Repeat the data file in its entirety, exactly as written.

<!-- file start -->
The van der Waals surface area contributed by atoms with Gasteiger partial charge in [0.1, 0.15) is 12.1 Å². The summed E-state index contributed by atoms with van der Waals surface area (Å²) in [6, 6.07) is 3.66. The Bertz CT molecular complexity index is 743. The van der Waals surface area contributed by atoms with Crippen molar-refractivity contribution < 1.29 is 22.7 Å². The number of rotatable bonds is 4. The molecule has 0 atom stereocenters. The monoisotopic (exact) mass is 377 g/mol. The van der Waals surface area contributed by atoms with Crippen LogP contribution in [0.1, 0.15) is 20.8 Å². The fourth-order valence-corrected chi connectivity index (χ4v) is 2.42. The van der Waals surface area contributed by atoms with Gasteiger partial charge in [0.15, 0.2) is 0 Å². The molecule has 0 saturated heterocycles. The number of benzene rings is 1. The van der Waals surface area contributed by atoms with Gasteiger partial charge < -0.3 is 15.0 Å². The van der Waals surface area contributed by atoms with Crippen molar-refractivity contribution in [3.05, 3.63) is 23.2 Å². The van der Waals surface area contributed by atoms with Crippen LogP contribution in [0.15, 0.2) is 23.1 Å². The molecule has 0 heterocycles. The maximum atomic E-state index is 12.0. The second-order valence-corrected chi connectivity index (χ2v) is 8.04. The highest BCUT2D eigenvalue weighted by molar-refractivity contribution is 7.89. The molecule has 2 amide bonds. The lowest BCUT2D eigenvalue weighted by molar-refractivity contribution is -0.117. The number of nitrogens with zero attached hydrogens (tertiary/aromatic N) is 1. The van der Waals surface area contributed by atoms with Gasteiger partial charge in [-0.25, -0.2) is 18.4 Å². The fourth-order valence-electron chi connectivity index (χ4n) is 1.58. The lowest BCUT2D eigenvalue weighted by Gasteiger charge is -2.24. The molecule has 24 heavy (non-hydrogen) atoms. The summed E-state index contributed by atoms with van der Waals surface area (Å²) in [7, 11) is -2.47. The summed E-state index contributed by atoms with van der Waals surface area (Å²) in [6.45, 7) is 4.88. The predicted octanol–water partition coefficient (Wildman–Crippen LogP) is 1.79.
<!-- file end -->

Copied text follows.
The van der Waals surface area contributed by atoms with Gasteiger partial charge in [0.1, 0.15) is 12.1 Å². The summed E-state index contributed by atoms with van der Waals surface area (Å²) in [6, 6.07) is 3.66. The Bertz CT molecular complexity index is 743. The van der Waals surface area contributed by atoms with Crippen molar-refractivity contribution < 1.29 is 22.7 Å². The number of rotatable bonds is 4. The molecule has 0 atom stereocenters. The monoisotopic (exact) mass is 377 g/mol. The van der Waals surface area contributed by atoms with Crippen LogP contribution in [0.1, 0.15) is 20.8 Å². The fourth-order valence-corrected chi connectivity index (χ4v) is 2.42. The van der Waals surface area contributed by atoms with Gasteiger partial charge in [0.15, 0.2) is 0 Å². The molecule has 0 saturated heterocycles. The number of benzene rings is 1. The van der Waals surface area contributed by atoms with Gasteiger partial charge < -0.3 is 15.0 Å². The van der Waals surface area contributed by atoms with Crippen molar-refractivity contribution in [3.05, 3.63) is 23.2 Å². The van der Waals surface area contributed by atoms with Crippen LogP contribution in [0.15, 0.2) is 23.1 Å². The molecule has 0 heterocycles. The maximum atomic E-state index is 12.0. The second-order valence-corrected chi connectivity index (χ2v) is 8.04. The highest BCUT2D eigenvalue weighted by molar-refractivity contribution is 7.89. The molecule has 2 amide bonds. The lowest BCUT2D eigenvalue weighted by molar-refractivity contribution is -0.117. The number of nitrogens with zero attached hydrogens (tertiary/aromatic N) is 1. The van der Waals surface area contributed by atoms with Gasteiger partial charge in [-0.25, -0.2) is 18.4 Å². The fourth-order valence-electron chi connectivity index (χ4n) is 1.58. The lowest BCUT2D eigenvalue weighted by Gasteiger charge is -2.24. The molecule has 24 heavy (non-hydrogen) atoms. The summed E-state index contributed by atoms with van der Waals surface area (Å²) in [7, 11) is -2.47. The summed E-state index contributed by atoms with van der Waals surface area (Å²) in [6.45, 7) is 4.88. The predicted octanol–water partition coefficient (Wildman–Crippen LogP) is 1.79.